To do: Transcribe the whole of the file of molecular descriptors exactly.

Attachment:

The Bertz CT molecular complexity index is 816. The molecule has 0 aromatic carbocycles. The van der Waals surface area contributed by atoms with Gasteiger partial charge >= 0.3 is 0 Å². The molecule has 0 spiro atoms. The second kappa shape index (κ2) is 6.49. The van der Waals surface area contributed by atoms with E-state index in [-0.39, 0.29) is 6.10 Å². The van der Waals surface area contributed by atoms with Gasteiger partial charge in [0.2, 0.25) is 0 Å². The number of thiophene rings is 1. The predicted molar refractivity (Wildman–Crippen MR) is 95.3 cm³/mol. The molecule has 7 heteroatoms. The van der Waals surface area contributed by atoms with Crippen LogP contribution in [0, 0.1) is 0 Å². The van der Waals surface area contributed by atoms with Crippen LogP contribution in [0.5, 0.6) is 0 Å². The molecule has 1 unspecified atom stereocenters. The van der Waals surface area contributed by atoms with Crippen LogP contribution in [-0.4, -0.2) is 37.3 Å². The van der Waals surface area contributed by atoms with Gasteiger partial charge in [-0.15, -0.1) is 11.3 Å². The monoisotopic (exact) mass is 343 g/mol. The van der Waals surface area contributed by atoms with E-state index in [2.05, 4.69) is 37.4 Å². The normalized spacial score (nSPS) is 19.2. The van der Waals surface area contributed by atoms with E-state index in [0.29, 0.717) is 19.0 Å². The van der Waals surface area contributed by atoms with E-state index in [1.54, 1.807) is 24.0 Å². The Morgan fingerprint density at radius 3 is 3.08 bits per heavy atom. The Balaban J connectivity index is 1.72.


The Bertz CT molecular complexity index is 816. The molecule has 0 aromatic carbocycles. The van der Waals surface area contributed by atoms with Gasteiger partial charge >= 0.3 is 0 Å². The molecule has 0 spiro atoms. The second kappa shape index (κ2) is 6.49. The van der Waals surface area contributed by atoms with E-state index in [-0.39, 0.29) is 6.10 Å². The van der Waals surface area contributed by atoms with Gasteiger partial charge in [0.2, 0.25) is 0 Å². The number of thiophene rings is 1. The predicted molar refractivity (Wildman–Crippen MR) is 95.3 cm³/mol. The molecule has 7 heteroatoms. The van der Waals surface area contributed by atoms with Crippen LogP contribution in [0, 0.1) is 0 Å². The van der Waals surface area contributed by atoms with Crippen LogP contribution in [0.5, 0.6) is 0 Å². The molecule has 1 unspecified atom stereocenters. The van der Waals surface area contributed by atoms with Crippen LogP contribution in [-0.4, -0.2) is 37.3 Å². The van der Waals surface area contributed by atoms with Gasteiger partial charge in [-0.15, -0.1) is 11.3 Å². The monoisotopic (exact) mass is 343 g/mol. The van der Waals surface area contributed by atoms with E-state index in [2.05, 4.69) is 37.4 Å². The normalized spacial score (nSPS) is 19.2. The van der Waals surface area contributed by atoms with E-state index in [0.29, 0.717) is 19.0 Å². The van der Waals surface area contributed by atoms with E-state index in [1.54, 1.807) is 24.0 Å². The Morgan fingerprint density at radius 3 is 3.08 bits per heavy atom. The Balaban J connectivity index is 1.72.